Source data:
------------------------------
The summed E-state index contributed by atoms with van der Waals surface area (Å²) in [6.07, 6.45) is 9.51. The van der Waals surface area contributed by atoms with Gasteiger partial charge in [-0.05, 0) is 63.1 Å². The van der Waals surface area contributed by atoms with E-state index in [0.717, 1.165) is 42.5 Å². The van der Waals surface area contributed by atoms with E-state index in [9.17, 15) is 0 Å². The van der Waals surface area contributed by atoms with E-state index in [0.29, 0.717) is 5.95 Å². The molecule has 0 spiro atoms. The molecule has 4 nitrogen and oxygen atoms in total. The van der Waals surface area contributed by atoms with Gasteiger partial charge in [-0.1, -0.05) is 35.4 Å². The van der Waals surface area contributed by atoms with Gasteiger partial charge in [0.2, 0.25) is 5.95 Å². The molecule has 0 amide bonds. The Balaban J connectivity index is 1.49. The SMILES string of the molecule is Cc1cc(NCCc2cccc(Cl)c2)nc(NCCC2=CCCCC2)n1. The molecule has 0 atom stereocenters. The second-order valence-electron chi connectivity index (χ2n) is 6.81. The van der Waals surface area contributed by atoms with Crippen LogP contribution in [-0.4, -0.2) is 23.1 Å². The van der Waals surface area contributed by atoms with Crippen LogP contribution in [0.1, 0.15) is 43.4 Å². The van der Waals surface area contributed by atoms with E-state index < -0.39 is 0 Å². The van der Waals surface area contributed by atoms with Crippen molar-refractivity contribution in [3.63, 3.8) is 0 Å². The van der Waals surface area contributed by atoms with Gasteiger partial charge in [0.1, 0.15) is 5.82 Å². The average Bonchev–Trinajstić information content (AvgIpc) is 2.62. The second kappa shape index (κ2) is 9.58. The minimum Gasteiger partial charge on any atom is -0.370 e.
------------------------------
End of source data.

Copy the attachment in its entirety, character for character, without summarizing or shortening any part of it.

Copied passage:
The summed E-state index contributed by atoms with van der Waals surface area (Å²) in [6.07, 6.45) is 9.51. The van der Waals surface area contributed by atoms with Gasteiger partial charge in [-0.05, 0) is 63.1 Å². The van der Waals surface area contributed by atoms with E-state index in [0.717, 1.165) is 42.5 Å². The van der Waals surface area contributed by atoms with E-state index in [9.17, 15) is 0 Å². The van der Waals surface area contributed by atoms with E-state index in [0.29, 0.717) is 5.95 Å². The molecule has 0 spiro atoms. The molecule has 4 nitrogen and oxygen atoms in total. The van der Waals surface area contributed by atoms with Gasteiger partial charge in [-0.1, -0.05) is 35.4 Å². The van der Waals surface area contributed by atoms with Gasteiger partial charge in [0.2, 0.25) is 5.95 Å². The molecule has 0 amide bonds. The Balaban J connectivity index is 1.49. The SMILES string of the molecule is Cc1cc(NCCc2cccc(Cl)c2)nc(NCCC2=CCCCC2)n1. The molecule has 0 atom stereocenters. The second-order valence-electron chi connectivity index (χ2n) is 6.81. The van der Waals surface area contributed by atoms with Crippen LogP contribution in [-0.4, -0.2) is 23.1 Å². The van der Waals surface area contributed by atoms with Crippen LogP contribution in [0.1, 0.15) is 43.4 Å². The van der Waals surface area contributed by atoms with E-state index < -0.39 is 0 Å². The van der Waals surface area contributed by atoms with Crippen molar-refractivity contribution in [3.63, 3.8) is 0 Å². The van der Waals surface area contributed by atoms with Gasteiger partial charge in [0.1, 0.15) is 5.82 Å². The average Bonchev–Trinajstić information content (AvgIpc) is 2.62. The second kappa shape index (κ2) is 9.58. The minimum Gasteiger partial charge on any atom is -0.370 e.